|ONTOCOPI from The University of Southampton|
ONTOCOPI uncovers Communities Of Practise by analysing the connectivity of instances in the 3store knowledge base, shown here running as a plugin to Protégé 2000
What's the Problem?
Communities of practice (COPs) are informal self-organising groups of individuals interested in a particular practice (special interest groups, expertise networks, etc). Identifying COPs is often regarded as an essential first step to understanding the knowledge resources of an organisation. COP identification is currently a resource-heavy process largely based on interviews that can be very expensive and time consuming, especially if the organisation is large or distributed.
Towards a Solution
Ontocopi (Ontology-based Community of Practice Identifier) attempts to uncover
COPs by applying a set of ontology-based network analysis techniques that examine
the connectivity of instances in the knowledge base with respect to the type,
density, and weight of these connections.
The advantage of using an ontology to analyse such networks is that relations
have semantics or types. Hence certain relations - the ones relevant to the
COP - can be favoured in the process of analysis. During the analysis the weight
of the contribution made by the important relations is high, while that of the
less important ones can be made relatively low, or zero.
Ontocopi applies an expansion algorithm that generates the COP of a selected
instance (could be any type of object) by identifying the set of close instances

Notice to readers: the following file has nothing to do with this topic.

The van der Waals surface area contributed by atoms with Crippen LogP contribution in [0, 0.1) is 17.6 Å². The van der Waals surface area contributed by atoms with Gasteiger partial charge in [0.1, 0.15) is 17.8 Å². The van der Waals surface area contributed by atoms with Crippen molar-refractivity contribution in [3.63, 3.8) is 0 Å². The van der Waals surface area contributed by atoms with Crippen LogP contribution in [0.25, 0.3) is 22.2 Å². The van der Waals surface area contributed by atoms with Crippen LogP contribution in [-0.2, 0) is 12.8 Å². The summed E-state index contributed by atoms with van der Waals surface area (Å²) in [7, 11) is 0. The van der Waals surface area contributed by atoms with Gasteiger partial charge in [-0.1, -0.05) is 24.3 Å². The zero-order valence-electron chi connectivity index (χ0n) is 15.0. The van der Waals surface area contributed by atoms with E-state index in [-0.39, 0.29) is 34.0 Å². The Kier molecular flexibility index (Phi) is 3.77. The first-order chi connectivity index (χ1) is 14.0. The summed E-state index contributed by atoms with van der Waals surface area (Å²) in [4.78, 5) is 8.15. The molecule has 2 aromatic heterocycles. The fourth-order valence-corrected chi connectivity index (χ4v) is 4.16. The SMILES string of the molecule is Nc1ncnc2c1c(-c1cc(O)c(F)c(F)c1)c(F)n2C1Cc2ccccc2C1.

and ranking them according to the weights of their relations. It applies a breadth-first,
spreading activation search, traversing the semantic relations between instances
(ignoring directionality) until a defined threshold is reached.
Consider the example network on the right. Assume we need to identify the COP of the query instance A (which could be a person, project, document, etc), using the relationships hasAuthor, memberOf and attended, with the weights 1.0, 0.6, and 0.3 respectively. All instances will have an initial weight of 1. Activation will spread from the query instance to neighbouring instances in the network, up to a given number of links. In the first expansion, the query instance A will pass on weight to all the instances it is connected to. The weight passed equals the weight of the instance multiplied by the weight of the traversed relationship. In this case, A passes 1*0.6 to D, and 1*1 to H. These will be added to their initial weights of 1. In return, these instances will pass their total weights to all their neighbours, so D for example will pass (1+1*0.6)*0.6 to B and A. Expansion will stop when the link paths are exhausted or the link threshold is reached. Instances therefore accumulate weight based on the number of relevant relations they have with the initial instance.
Ontocopi currently exists in three different implementations;
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